This little vegan-friendly food spot doesn’t look very much, but their food taste beyond amazing! Bodhi Tree is located in the heart of the Old City and I heard that they have opened another one outside the Old city, but I didn’t visit that one. The restaurant has a pleasant little rustic bamboo garden setting and a nice authentic vibe. The menu is fairly limited but has some interesting options on it including Thai and Western food and even a whole page of raw food which I was particularly impressed with. The green mango salad is delicious. Everything is organic and MSG-free. Some of their dishes contains eggs, but they can do it vegan if you ask.
Location: 13 Ratchadamnoen Road, Soi 4, Prasingh, Chiang Mai
Different delicious vegan dishes with Western and Thai food
I actuelle only had a raw cheesecake here and a coffee as I discovered this veggie spot after I had lunch, but I could smell and see the food at the other tables and it looked FANTASTIC! And of course my cake was delicious too! The places is not so fancy, but the owner, Alice, was so sweet and wonderful. She makes her own kombucha and offers vegan cooking classes once a week. I would definitely recommend this place for a lunch or a quick pit-stop for coffee and cake!
Location: 74/1 Loi Kroh Rd., Chiang Mai
Good to know when in Thailand
Being vegan in Thailand is easy. Fruit stands are at every corner, fresh markets are abundant, and the demand for organic products is growing. It is always possible to get vegan options in Thai restaurants, since their traditional cuisine is mostly composed of vegetables.
The only problem is what they cook with. They tend to use chicken broth, shrimp paste and fish sauce in most dishes, so be sure to speak up if you want to avoid these. The touristy food spots will know if you simply tell them that you are vegan, but it can be a little tricky if you’re in rural areas or at a streetfood vendor who doesn’t speak English. My best tip is to learn som few basic thai sentences and tell them on thai that you dont consume meat, eggs or diary products. You can also just copy paste my little vegan-dictionary and take it with you.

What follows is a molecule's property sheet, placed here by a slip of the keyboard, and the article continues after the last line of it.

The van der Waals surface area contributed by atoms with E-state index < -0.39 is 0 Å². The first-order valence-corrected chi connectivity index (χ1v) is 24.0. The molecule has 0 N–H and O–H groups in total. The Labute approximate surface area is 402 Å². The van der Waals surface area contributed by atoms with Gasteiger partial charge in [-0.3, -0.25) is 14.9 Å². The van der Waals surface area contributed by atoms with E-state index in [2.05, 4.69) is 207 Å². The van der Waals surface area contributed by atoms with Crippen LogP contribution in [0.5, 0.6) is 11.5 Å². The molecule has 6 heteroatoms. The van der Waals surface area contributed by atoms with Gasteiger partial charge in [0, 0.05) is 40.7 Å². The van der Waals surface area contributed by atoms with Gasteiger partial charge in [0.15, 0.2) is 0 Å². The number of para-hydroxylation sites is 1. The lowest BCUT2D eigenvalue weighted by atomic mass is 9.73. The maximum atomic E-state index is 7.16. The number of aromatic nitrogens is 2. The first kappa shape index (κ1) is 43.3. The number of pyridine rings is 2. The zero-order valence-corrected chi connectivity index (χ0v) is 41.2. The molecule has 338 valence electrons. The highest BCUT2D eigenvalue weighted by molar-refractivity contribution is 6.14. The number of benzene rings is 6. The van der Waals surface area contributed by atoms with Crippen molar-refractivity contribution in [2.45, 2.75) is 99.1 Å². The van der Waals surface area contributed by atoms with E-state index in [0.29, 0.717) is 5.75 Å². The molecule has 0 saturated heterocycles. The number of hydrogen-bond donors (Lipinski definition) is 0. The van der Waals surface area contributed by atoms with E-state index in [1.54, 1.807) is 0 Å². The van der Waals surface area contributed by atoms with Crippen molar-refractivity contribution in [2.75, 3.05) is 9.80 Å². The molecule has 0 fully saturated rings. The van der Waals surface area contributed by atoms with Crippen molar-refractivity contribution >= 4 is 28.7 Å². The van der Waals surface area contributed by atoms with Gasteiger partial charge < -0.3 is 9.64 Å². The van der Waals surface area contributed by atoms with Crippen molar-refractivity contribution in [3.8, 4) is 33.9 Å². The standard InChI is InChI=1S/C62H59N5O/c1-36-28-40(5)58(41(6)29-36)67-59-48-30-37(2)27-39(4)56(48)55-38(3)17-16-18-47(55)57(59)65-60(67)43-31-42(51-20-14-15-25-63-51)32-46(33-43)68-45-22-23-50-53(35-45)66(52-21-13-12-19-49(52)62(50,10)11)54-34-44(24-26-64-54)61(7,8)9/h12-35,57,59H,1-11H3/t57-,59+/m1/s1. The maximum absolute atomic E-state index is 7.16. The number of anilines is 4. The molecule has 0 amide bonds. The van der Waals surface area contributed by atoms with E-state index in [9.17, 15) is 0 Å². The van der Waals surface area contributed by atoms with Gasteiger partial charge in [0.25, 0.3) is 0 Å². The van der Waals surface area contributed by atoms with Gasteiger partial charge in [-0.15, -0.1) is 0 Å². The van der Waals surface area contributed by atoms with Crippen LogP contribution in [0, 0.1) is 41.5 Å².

- Jay เจ: vegan
- Kin jay กินเจ: literally translates to “eat jay” and is easily understood by food vendors.
- Mangsawirat มังสวิรัติ: vegetarian
- mai kin nuua sat ไม่กินเนื้อสัตว์: I do not eat meat
- han/pom mai gin nam pla ฉันไม่กินน้ำปลา: I dont eat fish sauce
- chan/pom mai gin kai ฉันไม่กินไข่: I dont eat eggs
Alternatively, you can copy paste and print out the following:
Being vegan in Thailand is often deeply respected as there is a link to Buddhism embedded within the practice. Despite being a predominately Buddhist country, the majority of Thais are omnivores. Being vegan is often viewed as an elevated way to live. Stating you are vegan (again, yes you too vegetarians), is a more fruitful and a better received way to go about things rather than asking for something to be omitted, a.k.a. changing someone’s recipe or possibly viewed by some, the Thai way of doing things.
I hope that you enjoyed reading my vegan guide to Chiang Mai. If you have any questions regarding sightseeing, food or anything else in Chiang Mai, please leave a comment.
Love from Katia